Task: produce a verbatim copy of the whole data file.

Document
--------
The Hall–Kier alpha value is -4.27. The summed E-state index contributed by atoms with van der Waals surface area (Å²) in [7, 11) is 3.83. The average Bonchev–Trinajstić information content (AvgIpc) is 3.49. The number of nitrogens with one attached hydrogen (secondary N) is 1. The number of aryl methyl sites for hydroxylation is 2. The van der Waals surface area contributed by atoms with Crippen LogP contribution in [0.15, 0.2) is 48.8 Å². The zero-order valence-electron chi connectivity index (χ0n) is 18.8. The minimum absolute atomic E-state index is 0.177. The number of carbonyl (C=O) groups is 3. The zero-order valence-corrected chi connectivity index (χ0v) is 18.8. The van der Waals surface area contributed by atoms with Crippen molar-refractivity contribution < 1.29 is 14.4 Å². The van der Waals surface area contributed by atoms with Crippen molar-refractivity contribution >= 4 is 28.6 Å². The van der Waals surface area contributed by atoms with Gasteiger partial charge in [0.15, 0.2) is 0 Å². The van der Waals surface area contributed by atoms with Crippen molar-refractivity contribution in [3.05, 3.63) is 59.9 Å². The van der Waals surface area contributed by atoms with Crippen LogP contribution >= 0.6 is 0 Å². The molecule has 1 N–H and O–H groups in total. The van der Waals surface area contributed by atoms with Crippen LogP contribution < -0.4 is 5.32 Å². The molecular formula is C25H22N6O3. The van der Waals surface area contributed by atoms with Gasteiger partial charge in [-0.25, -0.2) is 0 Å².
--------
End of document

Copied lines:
The Hall–Kier alpha value is -4.27. The summed E-state index contributed by atoms with van der Waals surface area (Å²) in [7, 11) is 3.83. The average Bonchev–Trinajstić information content (AvgIpc) is 3.49. The number of nitrogens with one attached hydrogen (secondary N) is 1. The number of aryl methyl sites for hydroxylation is 2. The van der Waals surface area contributed by atoms with Crippen LogP contribution in [0.15, 0.2) is 48.8 Å². The zero-order valence-electron chi connectivity index (χ0n) is 18.8. The minimum absolute atomic E-state index is 0.177. The number of carbonyl (C=O) groups is 3. The zero-order valence-corrected chi connectivity index (χ0v) is 18.8. The van der Waals surface area contributed by atoms with Crippen molar-refractivity contribution < 1.29 is 14.4 Å². The van der Waals surface area contributed by atoms with Crippen molar-refractivity contribution >= 4 is 28.6 Å². The van der Waals surface area contributed by atoms with Gasteiger partial charge in [0.15, 0.2) is 0 Å². The van der Waals surface area contributed by atoms with Crippen molar-refractivity contribution in [3.05, 3.63) is 59.9 Å². The van der Waals surface area contributed by atoms with Crippen LogP contribution >= 0.6 is 0 Å². The molecule has 1 N–H and O–H groups in total. The van der Waals surface area contributed by atoms with Crippen LogP contribution < -0.4 is 5.32 Å². The molecular formula is C25H22N6O3. The van der Waals surface area contributed by atoms with Gasteiger partial charge in [-0.25, -0.2) is 0 Å².